Constellations and Doilies.

River ice reaches out, takes over the shutter on my camera and moves me, independent of wilful thought, from abstract impressionism and outer galaxies to mundane ideas gathered from daily living .

A constellation from another galaxy swirls into view sporting stars ringed with moons and vapour trails.

A black hole craters into delicately fractured ice lines. Is it one inch across or a million?

Ice doilies delicately cling to the edge of a black hole ringed with twigs, seeds and tiny bubbles.

A jaw bone with fragile ice spicule teeth is excavated from rotting leaves and ornamental crusted branches.

A thin ice disc delicately balances on a wooden snag stuck to the river bottom. Sloshing river water alternately feeds the disc and dissolves it in concert with fluctuating air temperature.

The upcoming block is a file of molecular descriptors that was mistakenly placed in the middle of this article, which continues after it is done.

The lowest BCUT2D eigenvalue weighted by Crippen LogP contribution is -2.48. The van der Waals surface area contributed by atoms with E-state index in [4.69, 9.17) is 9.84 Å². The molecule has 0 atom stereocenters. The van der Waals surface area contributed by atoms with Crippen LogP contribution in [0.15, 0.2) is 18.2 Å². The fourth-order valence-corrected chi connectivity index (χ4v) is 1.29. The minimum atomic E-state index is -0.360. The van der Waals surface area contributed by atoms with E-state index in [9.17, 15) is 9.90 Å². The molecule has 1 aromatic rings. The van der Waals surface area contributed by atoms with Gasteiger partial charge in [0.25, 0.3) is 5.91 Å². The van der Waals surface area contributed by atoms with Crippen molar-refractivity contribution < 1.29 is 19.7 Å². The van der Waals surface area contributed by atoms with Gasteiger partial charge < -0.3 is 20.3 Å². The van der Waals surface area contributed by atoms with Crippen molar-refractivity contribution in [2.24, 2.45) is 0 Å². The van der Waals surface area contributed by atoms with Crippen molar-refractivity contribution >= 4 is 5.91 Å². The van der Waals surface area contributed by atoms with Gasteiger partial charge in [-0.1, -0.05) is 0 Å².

An ice disc presents an entree of lightly browned and mildly fermented bubble goo.

It has always intrigued me when one tiny piece of bent dead grass can build up layers of ice to many times its thickness.

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  1. Miranda Jones February 27, 2020 at 8:35 am #

    So inspiring!

  2. Joanne M Sauvageau February 27, 2020 at 6:13 am #

    Your pictures always open my imagination! Thanks Trent

  3. Joe Shorthouse February 25, 2020 at 9:19 pm #

    Trent – your photographs and imagination never cease to amaze me. Have you read the book ‘The invention of Nature’ by Andrea Wulf? If not, I strongly suggest you do as it is the story of Alexander von Humboldt, the most famous scientist of the 19th century. You are following in his footsteps by marrying the Arts and Sciences. Also amazing that you live 113 km west of the only community in North America named after this famous individual.
    Always look forward to opening your blog.
    Best wishes.

  4. Jan February 25, 2020 at 9:03 pm #

    Never disappoints, the unsurpassed beauty of nature

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